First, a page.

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Am 02.11.2013 18:27 schröbte Thijs Schreijer:

Well noted! Also including the fix by Ashwin Hirchi (I love this list!)

local function ipairs_remove(tbl)
    local i = 0
    local shiftback = 0
    local remove = function()
       shiftback = shiftback + 1
       i = i - 1
    return function()
       i = i + 1
       if shiftback > 0 then
          tbl[i] = tbl[i+shiftback]
       if tbl[i] ~= nil then
          return i, tbl[i], remove
       for n = 1, shiftback-1 do
          tbl[i+n] = nil
       return nil

This contains some nasty side effects when not finishing the loop
(return, break, or goto). Only when the loop finishes the remaining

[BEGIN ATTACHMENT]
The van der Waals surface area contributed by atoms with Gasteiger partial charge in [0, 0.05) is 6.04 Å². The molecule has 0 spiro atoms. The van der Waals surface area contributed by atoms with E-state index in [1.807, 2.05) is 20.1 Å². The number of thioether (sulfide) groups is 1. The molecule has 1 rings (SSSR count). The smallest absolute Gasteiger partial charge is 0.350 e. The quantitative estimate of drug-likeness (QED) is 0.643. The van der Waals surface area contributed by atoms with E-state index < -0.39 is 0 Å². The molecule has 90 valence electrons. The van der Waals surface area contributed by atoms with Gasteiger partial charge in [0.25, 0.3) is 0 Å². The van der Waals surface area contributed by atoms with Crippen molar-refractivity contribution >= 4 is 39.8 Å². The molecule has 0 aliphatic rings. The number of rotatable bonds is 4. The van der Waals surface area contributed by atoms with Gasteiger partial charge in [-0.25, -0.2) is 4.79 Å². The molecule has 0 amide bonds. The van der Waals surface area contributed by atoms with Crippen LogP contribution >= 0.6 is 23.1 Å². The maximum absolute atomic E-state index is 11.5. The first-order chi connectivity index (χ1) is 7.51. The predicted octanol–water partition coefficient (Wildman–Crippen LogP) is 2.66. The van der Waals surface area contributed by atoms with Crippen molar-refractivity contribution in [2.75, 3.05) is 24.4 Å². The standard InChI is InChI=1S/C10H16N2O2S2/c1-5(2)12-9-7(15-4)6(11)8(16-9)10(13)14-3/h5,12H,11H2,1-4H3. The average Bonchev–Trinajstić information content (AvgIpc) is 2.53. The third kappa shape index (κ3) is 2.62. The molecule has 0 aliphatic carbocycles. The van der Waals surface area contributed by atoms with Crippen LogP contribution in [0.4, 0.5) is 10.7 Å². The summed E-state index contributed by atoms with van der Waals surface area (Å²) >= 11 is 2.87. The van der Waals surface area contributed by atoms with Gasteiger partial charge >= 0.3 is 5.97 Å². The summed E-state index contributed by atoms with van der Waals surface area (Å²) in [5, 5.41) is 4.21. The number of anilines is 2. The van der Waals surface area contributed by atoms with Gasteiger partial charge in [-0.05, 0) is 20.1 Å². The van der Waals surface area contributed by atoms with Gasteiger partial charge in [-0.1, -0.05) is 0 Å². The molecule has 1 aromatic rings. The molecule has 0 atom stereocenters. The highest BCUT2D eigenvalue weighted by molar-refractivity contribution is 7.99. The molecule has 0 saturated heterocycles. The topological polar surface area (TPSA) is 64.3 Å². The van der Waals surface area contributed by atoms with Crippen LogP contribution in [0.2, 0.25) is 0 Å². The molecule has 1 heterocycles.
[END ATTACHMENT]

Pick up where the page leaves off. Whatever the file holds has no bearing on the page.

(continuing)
elements are cleared. So if you don't finish, they get duplicated.
If you modify the code to clear them while looping, then breaking the
loop results in a hole in the list (possibly even worse).

Maybe a for loop iterator is the wrong interface for this particular problem. Maybe something like `table.foreachi_rm()`?
Or the "second loop" method in form of a `compact()` function ...

    local n = #t
    for i = 1, n do
      if should_remove( t[ i ] ) then t[ i ] = nil end
    compact( t, n )   -- or compact( t, 1, n )

So I think the remove() function should use table.remove() to clear the entry to prevent those sideeffects

That would make it O(n*m) again (m: elements to remove).

Having said that, I think the most elegant solution is backward traversal, as Pasi Mankinen already mentioned

... which is also O(n*m), although with less copy operations on average.